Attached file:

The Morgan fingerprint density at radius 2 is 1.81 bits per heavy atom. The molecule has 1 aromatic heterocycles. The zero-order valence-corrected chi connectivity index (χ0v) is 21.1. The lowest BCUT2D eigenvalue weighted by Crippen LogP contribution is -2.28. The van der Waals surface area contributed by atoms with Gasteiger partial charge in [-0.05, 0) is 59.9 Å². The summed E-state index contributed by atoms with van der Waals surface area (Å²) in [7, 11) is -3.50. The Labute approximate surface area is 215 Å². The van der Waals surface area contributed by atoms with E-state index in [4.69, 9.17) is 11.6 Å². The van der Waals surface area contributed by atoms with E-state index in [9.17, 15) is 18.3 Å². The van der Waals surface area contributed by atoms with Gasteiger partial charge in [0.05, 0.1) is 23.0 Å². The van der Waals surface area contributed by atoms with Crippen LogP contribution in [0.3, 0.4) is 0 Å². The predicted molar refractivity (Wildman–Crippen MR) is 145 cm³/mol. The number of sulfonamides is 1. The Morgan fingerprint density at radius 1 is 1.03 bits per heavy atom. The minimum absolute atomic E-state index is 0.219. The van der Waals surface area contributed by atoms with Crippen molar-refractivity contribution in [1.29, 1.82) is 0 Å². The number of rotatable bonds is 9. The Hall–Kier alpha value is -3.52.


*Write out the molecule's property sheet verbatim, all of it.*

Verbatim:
The Morgan fingerprint density at radius 2 is 1.81 bits per heavy atom. The molecule has 1 aromatic heterocycles. The zero-order valence-corrected chi connectivity index (χ0v) is 21.1. The lowest BCUT2D eigenvalue weighted by Crippen LogP contribution is -2.28. The van der Waals surface area contributed by atoms with Gasteiger partial charge in [-0.05, 0) is 59.9 Å². The summed E-state index contributed by atoms with van der Waals surface area (Å²) in [7, 11) is -3.50. The Labute approximate surface area is 215 Å². The van der Waals surface area contributed by atoms with E-state index in [4.69, 9.17) is 11.6 Å². The van der Waals surface area contributed by atoms with E-state index in [9.17, 15) is 18.3 Å². The van der Waals surface area contributed by atoms with Gasteiger partial charge in [0.05, 0.1) is 23.0 Å². The van der Waals surface area contributed by atoms with Crippen LogP contribution in [0.3, 0.4) is 0 Å². The predicted molar refractivity (Wildman–Crippen MR) is 145 cm³/mol. The number of sulfonamides is 1. The Morgan fingerprint density at radius 1 is 1.03 bits per heavy atom. The minimum absolute atomic E-state index is 0.219. The van der Waals surface area contributed by atoms with Crippen molar-refractivity contribution in [1.29, 1.82) is 0 Å². The number of rotatable bonds is 9. The Hall–Kier alpha value is -3.52.